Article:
Taxes are widely used to support a range of government policies besides raising revenue for balancing budgets. Normally, taxes are levied to promote desirable economic and social activities and to discourage those activities that are considered harmful by a society.
Economically and socially, direct taxes, owing to their neutral and progressive nature, are preferred over indirect taxes. Like many other countries, tax authorities in Pakistan generate tax revenue from direct and indirect taxes. However, unlike many other countries, share of indirect taxes in the overall federal tax receipts is considerably high – more than 62pc as compared with 38pc of direct tax revenue – which signifies that low-income segment of the society bears higher tax burden as a proportion of its income.
To create a just society, a policy change from indirect taxation to direct taxation is urgently required. The best way to increase direct tax revenue is through voluntary tax compliance (hereinafter VTC).
To promote VTC and making it efficient and cost-effective, self-assessment schemes have been implemented in many countries as a fiscal tool to collect revenue through direct taxation with minimal intervention of tax authorities. Following its merits, Pakistan adopted universal self-assessment scheme, effective from tax year 2003, for all taxpayers to promote VTC in the country. Pursuant to Section 120 of the Income Tax Ordinance (ITO), 2001, all taxpayers are empowered to assess their income, expenses and to pay tax by themselves by means of filing tax returns.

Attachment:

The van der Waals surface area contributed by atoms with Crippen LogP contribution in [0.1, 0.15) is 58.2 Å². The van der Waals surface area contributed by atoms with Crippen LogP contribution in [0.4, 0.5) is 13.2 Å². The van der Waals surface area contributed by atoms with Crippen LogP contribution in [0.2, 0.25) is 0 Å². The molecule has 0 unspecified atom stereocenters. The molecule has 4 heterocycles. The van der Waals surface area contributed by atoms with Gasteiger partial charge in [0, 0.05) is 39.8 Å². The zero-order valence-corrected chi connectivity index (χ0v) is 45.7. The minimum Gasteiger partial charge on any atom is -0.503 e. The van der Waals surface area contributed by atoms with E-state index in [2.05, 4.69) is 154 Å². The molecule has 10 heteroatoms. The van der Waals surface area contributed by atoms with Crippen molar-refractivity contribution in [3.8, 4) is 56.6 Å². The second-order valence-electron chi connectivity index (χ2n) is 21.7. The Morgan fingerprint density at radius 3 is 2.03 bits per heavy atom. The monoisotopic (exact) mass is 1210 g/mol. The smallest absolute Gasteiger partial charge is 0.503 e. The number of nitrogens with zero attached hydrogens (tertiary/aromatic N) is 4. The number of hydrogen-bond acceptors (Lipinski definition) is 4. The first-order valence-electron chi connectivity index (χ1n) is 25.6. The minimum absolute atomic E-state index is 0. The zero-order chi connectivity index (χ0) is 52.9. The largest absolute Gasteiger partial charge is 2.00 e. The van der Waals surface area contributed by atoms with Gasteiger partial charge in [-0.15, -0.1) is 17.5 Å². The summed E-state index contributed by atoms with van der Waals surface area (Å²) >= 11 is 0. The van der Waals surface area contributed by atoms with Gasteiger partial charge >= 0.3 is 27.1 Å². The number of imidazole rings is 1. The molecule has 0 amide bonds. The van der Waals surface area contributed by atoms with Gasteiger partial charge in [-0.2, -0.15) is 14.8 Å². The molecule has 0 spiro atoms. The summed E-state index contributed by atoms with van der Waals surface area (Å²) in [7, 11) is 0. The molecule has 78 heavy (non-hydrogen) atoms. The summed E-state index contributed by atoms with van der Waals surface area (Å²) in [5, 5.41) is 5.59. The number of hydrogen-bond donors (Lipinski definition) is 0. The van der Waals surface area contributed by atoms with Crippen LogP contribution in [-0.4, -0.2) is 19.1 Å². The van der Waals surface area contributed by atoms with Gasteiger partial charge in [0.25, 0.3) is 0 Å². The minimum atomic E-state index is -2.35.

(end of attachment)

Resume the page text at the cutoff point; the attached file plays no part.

Self-assessment scheme was launched on the premise that taxpayers will declare their correct taxable incomes and will thereupon pay due taxes. However, the scheme does not, so far, seem so successful in improving tax collection owing to advances and with tax returns. Just look at the evidence; less than 29pc of the total direct tax revenue was collected through advances (25pc) and with tax returns (3.2pc) during 2015-16.
A number of external and internal variables influence VTC. External variables such as tax rates, probability of audits and severity of fines affect taxpayers’ compliance behaviour. Similarly, internal variables e.g. taxpayers’ knowledge of tax laws, their attitudes toward the government and taxation, personal norms, perceived social norms and fairness, also have strong influence on voluntary tax compliance.
Taxable persons easily make compliance of tax laws if they have better understanding of the tax system. It is because detailed knowledge and positive attitudes contribute to trust in tax authorities and consequently improve VTC. Poor knowledge can create distrust and negative attitudes toward tax, whereas better knowledge of taxation can evoke positive attitudes. It has been empirically found that poor knowledge on the tax system breeds distrust.
Personal norms such as honesty and religious beliefs have positive impact on tax compliance. Similarly, social norms are among the most important predictors of tax compliance as people with a high sense of civic duty comply with tax law. People tend to correlate taxes paid with the amount of public goods received. In other words, tax compliance increases if taxpayers have feelings of fairness and procedural and distributive justice.